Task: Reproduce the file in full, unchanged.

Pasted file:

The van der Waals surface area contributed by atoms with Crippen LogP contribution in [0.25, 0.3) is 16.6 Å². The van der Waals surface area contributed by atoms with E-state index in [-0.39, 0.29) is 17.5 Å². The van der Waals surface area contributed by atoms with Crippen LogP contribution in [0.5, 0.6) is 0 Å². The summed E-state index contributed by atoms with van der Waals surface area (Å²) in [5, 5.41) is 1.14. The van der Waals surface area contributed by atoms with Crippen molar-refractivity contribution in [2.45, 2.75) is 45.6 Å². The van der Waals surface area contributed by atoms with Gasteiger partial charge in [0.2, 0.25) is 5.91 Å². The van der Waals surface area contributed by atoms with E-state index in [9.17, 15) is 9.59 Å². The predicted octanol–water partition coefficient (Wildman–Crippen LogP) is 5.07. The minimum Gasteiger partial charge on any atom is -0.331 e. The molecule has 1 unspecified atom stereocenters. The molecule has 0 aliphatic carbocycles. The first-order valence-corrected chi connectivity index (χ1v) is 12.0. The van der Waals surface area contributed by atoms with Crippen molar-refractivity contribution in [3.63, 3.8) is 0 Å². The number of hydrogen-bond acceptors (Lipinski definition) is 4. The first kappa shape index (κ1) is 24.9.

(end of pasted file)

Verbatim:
The van der Waals surface area contributed by atoms with Crippen LogP contribution in [0.25, 0.3) is 16.6 Å². The van der Waals surface area contributed by atoms with E-state index in [-0.39, 0.29) is 17.5 Å². The van der Waals surface area contributed by atoms with Crippen LogP contribution in [0.5, 0.6) is 0 Å². The summed E-state index contributed by atoms with van der Waals surface area (Å²) in [5, 5.41) is 1.14. The van der Waals surface area contributed by atoms with Crippen molar-refractivity contribution in [2.45, 2.75) is 45.6 Å². The van der Waals surface area contributed by atoms with Gasteiger partial charge in [0.2, 0.25) is 5.91 Å². The van der Waals surface area contributed by atoms with E-state index in [9.17, 15) is 9.59 Å². The predicted octanol–water partition coefficient (Wildman–Crippen LogP) is 5.07. The minimum Gasteiger partial charge on any atom is -0.331 e. The molecule has 1 unspecified atom stereocenters. The molecule has 0 aliphatic carbocycles. The first-order valence-corrected chi connectivity index (χ1v) is 12.0. The van der Waals surface area contributed by atoms with Crippen molar-refractivity contribution in [3.63, 3.8) is 0 Å². The number of hydrogen-bond acceptors (Lipinski definition) is 4. The first kappa shape index (κ1) is 24.9.